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5 Reasons to Ditch Disposable Water Bottles

The following post is from Emily of Live Renewed:

source: Steven Depolo

Americans drink around 50 billion bottles of water per year.

Around 5000 water bottles are thrown away every second!

The effects of our consumption of bottled water are much farther-reaching than we may have ever expected. From the communities that are affected by the large corporations that come in to harvest their water, to the towns were the plastic water bottles are manufactured, to ocean animals who have to live with our Texas-sized plastic garbage dump polluting their habitat.

Drinking water from plastic water bottles has both environmental and health impacts to consider.

There are many reasons to ditch disposable water bottles and switch to using a reusbale water bottle filled with water from your own home — here are just a few.

1. Cost

You pay more for a gallon of water than you do for a gallon of gas.

It costs companies about 6 to 8 cents to bottle a gallon of water, which they then turn around and sell for 6 dollars, or more, per gallon. For beverage corporations, selling bottled water is extremely lucrative.

We get frustrated at the gas pump when we see the prices rising, hitting $3 and even $4 per gallon in some parts of the country. So why would we pay $6 or more per gallon for water, which most of us can get for free or very cheap from our own taps?

The average cost of municipal water is around 1 cent per gallon, so the price of bottled water alone is enough reason to stop drinking bottled water.


The quality and purity of bottled water is unknown.

Despite the advertising and marketing that leads us to believe that bottled water comes from a pure and pristine spring in the middle of the mountains, the bottled water industry actually is not regulated or tested in the same way that municipal water systems are, so you have no guarantee of the quality or purity of the water you are drinking.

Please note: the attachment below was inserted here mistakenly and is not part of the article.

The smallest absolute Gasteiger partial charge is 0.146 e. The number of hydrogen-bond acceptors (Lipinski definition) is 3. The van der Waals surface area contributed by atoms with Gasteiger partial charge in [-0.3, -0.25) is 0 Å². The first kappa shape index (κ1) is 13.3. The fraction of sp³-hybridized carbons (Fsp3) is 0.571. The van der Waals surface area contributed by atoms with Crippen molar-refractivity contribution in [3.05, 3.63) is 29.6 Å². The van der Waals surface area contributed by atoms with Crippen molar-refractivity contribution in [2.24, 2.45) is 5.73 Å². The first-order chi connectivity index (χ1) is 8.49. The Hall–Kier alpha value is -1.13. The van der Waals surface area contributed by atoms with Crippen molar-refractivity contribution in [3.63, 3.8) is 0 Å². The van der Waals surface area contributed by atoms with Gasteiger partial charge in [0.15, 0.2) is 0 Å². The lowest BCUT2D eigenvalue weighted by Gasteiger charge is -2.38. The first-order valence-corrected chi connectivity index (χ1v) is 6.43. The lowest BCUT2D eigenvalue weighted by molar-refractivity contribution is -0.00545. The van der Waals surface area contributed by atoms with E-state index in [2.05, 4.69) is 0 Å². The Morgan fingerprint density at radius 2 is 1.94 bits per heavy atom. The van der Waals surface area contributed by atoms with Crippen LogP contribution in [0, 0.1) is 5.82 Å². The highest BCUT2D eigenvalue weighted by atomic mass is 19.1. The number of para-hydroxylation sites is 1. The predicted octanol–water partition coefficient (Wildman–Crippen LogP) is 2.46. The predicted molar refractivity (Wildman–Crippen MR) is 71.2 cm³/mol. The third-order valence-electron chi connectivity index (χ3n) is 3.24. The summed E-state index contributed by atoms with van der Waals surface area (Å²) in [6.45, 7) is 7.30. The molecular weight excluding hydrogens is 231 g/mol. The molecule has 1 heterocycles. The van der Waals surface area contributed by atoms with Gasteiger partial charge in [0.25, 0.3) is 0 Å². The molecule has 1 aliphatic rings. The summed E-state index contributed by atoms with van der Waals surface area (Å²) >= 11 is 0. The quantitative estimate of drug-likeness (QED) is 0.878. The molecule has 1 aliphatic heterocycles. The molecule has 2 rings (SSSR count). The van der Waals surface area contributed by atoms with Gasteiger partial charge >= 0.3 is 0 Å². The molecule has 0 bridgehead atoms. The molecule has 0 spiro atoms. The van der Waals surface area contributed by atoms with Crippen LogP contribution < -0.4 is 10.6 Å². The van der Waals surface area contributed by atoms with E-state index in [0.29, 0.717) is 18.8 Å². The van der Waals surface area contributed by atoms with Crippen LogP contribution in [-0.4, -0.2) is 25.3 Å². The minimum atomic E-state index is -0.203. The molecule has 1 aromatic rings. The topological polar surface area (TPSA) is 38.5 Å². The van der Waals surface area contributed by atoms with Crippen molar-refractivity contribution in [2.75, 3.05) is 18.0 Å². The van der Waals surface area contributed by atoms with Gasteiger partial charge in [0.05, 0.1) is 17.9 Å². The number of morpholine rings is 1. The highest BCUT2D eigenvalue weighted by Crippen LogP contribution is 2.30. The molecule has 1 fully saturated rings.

In fact, as much as 40 percent of bottled water is really just filtered tap water that’s been bottled and packaged to make us think that is purer and cleaner than our own tap water.

If you look at the labels on many brands of bottled water they will tell you if the water is simply purified tap water.

3. Carbon Footprint

Water is bottled in #1 plastic, or PET.

PET plastic, or Polyethylene terephthalate, is a petroleum byproduct, and the production of this plastic for water bottles requires more than 17 million barrels of oil, enough to fuel 100,000 cars. (source)

Besides the implications of using that much of a non-renewable resource just for bottles that we can drink water out of, the production of this plastic also releases toxic chemicals that have harmful effects on the people and communities where the oil refineries are located.

4. Safety

Plastic bottles may leach chemicals into the water.

Although PET plastic is considered safe, for the most part, the problem is that the amount and types of chemicals that are leached from the plastic bottles into the water are mostly unknown and untested.

Studies by the National Resource Defense Council have shown that chemicals called phthalates, which are hormone disruptors and can cause adverse reproductive outcomes (and something I’m trying to avoid in my personal care products), can leach into the water bottled in plastic bottles when they are stored for a long period. (source)

5. Waste

Plastic water bottles create waste.